I like your idea here, to look at what your limitations are, and find a way to work around them.

When it comes to piano, there are many traits where 99% of people have good enough genes to achieve the top level.

For an obvious example, eyesight helps to learn the piano, but as long as you can read the music, having better eyesight won't help you more.

Another trait is muscle strength. As long as you have the hand-muscle strength of a 12-year-old girl, it's not clear that someone with stronger hand genes is going to have any easier time playing the piano. Once you hit the level of sufficiency, piling more on doesn't help.

As chopin_r_us alluded to, nerves signals travel down your arm in 6 milliseconds. As an imaginative experiment, do you really think it would matter if someone's nerves traveled even 20% faster? Then the signal would get there in 5 milliseconds instead of 6. This is another trait that is important (the signal does need to travel down your arm), but once you hit the crucial level, it is enough.

The real question is whether there are any traits that would actually limit piano potential. For example, I used to think that a top-level technique needed long fingers (like Horowitz and Cziffra). Yuja Wang and Wael Farouk disabused me of that notion.


Poetry is rhythm
Re: Genes may be key to great musicians [Re: phantomFive] #2312152
08/06/14 09:37 PM
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Originally Posted by phantomFive

The real question is whether there are any traits that would actually limit piano potential.

Yes, there are; we know pretty much all of the big ones.


"A good intention but fixed and resolute - bent on high and holy ends, we shall find means to them on every side and at every moment; and even obstacles and opposition will but make us 'like the fabled specter-ships,' which sail the fastest in the very teeth of the wind."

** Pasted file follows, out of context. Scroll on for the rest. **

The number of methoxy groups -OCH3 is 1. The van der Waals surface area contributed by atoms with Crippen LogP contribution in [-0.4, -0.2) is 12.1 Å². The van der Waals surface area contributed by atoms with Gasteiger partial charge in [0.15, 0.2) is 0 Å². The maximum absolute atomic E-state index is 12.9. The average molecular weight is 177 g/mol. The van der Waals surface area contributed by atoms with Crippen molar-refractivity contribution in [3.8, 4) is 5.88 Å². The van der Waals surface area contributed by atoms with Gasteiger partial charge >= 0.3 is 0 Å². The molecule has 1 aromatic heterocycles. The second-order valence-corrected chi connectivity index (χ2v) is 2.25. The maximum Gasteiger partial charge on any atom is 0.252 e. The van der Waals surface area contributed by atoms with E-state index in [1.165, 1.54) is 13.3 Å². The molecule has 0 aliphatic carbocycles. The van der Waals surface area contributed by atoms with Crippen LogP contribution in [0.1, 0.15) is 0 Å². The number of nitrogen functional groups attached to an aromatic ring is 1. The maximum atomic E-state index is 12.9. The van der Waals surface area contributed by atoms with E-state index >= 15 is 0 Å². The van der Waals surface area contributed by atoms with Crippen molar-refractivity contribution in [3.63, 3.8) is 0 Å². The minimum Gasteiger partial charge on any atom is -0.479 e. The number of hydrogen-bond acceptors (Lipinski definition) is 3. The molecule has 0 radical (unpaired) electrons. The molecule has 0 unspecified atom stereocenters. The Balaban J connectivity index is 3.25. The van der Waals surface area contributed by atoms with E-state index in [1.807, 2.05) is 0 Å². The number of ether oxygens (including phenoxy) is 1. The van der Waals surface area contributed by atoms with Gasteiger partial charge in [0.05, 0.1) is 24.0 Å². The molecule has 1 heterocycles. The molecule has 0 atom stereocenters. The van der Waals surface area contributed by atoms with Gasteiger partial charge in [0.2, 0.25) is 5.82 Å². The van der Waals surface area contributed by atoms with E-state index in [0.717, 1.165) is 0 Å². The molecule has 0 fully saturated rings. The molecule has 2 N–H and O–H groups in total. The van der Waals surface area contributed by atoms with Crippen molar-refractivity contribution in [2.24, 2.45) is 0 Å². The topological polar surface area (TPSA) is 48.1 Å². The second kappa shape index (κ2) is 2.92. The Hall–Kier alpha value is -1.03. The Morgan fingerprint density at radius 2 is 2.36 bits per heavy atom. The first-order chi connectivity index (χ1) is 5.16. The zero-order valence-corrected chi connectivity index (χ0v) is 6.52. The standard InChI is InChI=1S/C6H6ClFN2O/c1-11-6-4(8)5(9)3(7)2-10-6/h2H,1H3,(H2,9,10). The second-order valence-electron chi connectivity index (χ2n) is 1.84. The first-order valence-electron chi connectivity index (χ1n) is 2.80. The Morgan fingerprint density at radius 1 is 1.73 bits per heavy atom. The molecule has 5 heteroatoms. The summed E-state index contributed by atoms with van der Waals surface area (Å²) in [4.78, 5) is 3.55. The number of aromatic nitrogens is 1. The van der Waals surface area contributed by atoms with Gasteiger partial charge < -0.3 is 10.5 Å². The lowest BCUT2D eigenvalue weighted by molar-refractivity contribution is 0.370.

R. W. Emerson
Re: Genes may be key to great musicians [Re: MALDI_ToF] #2312153
08/06/14 09:39 PM
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Originally Posted by MALDI_ToF
Originally Posted by Atrys

We are bounded in every way by our genes.

You're grossly misunderstanding this material.


Not necessarily the case. A lovely example, published in 2002 in Nature by Shin, T. et al showed a cat, CC (apparently short for Copy Cat!), that was cloned (from Rainbow) where the colour of the CC's coat was not a copy of its genome donor's. They are quite different in appearance.

Quote
[...] this is because the pattern of pigmentation in multicoloured animals is the result not only of genetic factors but also of developmental factors that are not controlled by genotype.


This does not actually go contrary to the original paper the news article was reporting. Having seen examples of shoddy reporting in the past, I went right to the original paper by Hambrick, D. et al in the Psychon. Bull. Rev.. An interesting read, certainly more informative than the news article.

To quote from their abstract:

Quote
[We] found evidence for gene-environment interaction, such that genetic effects on music accomplishment were most pronounced among those engaging in music practice, suggesting that genetic potentials for skilled performance are most fully expressed and fostered by practice. [emphasis added]


This to me suggests that other factors, such as practice also come into play. One my be genetically predisposed to be a good musician, but you must be properly nurtured to fully exploit that predisposition. But then humans are quite good at overcoming limitations be they genetic or physical, so to say that "genes may be key to great musicians" as the headline says, seems to me a bit of an exaggeration. While "good genes" (I use that term loosely) might be of benefit, even this paper would suggest it is not like the keystone of an arch, where if you remove it, everything goes tumbling down.

Interesting to note that the paper uses data form the National Merit Twin Study that looked at 850 same-sex twin pairs in 1962!!. They went through previous surveys for their data using self reported data though "there was evidence for their validity". Questionable data in my opinion, but to the authors credit they acknowledge this limitation, stating "[their] measures of both accomplishment and practice were fairly coarse" and that more research is needed to better quantify practice and degree of musical achievement as well as recognizing that accomplishment dose not necessarily correlate to skill.